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Parasitology. 2015 Dec;142(14):1673-81. doi: 10.1017/S0031182015001134. Epub 2015 Oct 6.

Fasciola hepatica mucin-encoding gene: expression, variability and its potential relevance in host-parasite relationship.

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Departamento de Biologia Molecular e Biotecnologia,Instituto de Biociências e Programa de Pós-Graduação em Biologia Celular e Molecular, Centro de Biotecnologia, Universidade Federal do Rio Grande do Sul, UFRGS,Porto Alegre,Brazil.
Unidad de Biología Parasitaria,Instituto de Biología,Facultad de Ciencias,Universidad de la República, UDELAR,Montevideo,Uruguay.
Departamento de Genética, Facultad de Medicina,Universidad de la República, UDELAR,Montevideo,Uruguay.


Fasciola hepatica is the causative agent of fasciolosis, a zoonosis with significant impact both in human and animal health. Understanding the basic processes of parasite biology, especially those related to interactions with its host, will contribute to control F. hepatica infections and hence liver pathology. Mucins have been described as important mediators for parasite establishment within its host, due to their key roles in immune evasion. In F. hepatica, mucin expression is upregulated in the mammalian invasive newly excysted juvenile (NEJ) stage in comparison with the adult stage. Here, we performed sequencing of mucin cDNAs prepared from NEJ RNA, resulting in six different cDNAs clusters. The differences are due to the presence of a tandem repeated sequence of 66 bp encoded by different exons. Two groups of apomucins one with three and the other with four repeats, with 459 and 393 bp respectively, were identified. These cDNAs have open reading frames encoding Ser-Thr enriched proteins with an N-terminal signal peptide, characteristic of apomucin backbone. We cloned a 4470 bp gene comprising eight exons and seven introns that encodes all the cDNA variants identified in NEJs. By real time polymerase chain reaction and high-resolution melting approaches of individual flukes we infer that fhemuc-1 is a single-copy gene, with at least two different alleles. Our data suggest that both gene polymorphism and alternative splicing might account for apomucin variability in the fhemuc-1 gene that is upregulated in NEJ invasive stage. The relevance of this variation in host-parasite interplay is discussed.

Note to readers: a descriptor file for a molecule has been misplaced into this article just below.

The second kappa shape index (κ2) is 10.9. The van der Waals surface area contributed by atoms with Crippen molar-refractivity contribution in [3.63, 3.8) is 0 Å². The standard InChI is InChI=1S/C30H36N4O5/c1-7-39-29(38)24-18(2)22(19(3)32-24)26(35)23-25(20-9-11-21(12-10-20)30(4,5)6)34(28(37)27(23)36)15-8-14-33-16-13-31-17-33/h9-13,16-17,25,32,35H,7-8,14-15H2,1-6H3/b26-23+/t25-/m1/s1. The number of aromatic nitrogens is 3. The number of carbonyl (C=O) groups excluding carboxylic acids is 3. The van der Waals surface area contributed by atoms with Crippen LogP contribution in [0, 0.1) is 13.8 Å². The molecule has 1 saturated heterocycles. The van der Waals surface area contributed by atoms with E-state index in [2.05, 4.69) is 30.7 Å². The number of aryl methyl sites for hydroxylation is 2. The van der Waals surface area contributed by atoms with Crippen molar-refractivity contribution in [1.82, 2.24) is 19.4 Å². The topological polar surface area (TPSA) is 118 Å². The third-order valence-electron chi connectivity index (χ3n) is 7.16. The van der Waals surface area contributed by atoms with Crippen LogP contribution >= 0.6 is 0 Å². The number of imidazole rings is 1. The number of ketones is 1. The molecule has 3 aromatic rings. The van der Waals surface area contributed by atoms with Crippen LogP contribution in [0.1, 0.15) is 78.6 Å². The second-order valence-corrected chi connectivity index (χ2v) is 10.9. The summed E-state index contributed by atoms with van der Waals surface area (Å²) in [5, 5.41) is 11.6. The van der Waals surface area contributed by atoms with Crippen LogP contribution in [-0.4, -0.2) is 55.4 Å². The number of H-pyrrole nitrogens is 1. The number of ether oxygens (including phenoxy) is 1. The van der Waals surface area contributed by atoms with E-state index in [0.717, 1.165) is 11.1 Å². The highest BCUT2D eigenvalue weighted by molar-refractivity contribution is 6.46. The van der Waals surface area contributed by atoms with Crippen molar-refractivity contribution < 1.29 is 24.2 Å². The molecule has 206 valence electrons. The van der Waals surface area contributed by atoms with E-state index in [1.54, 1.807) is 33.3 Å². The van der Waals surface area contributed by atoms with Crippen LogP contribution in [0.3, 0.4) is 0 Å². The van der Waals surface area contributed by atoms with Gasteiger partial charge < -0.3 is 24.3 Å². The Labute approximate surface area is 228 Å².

F. hepatica; genetic variability; mucins

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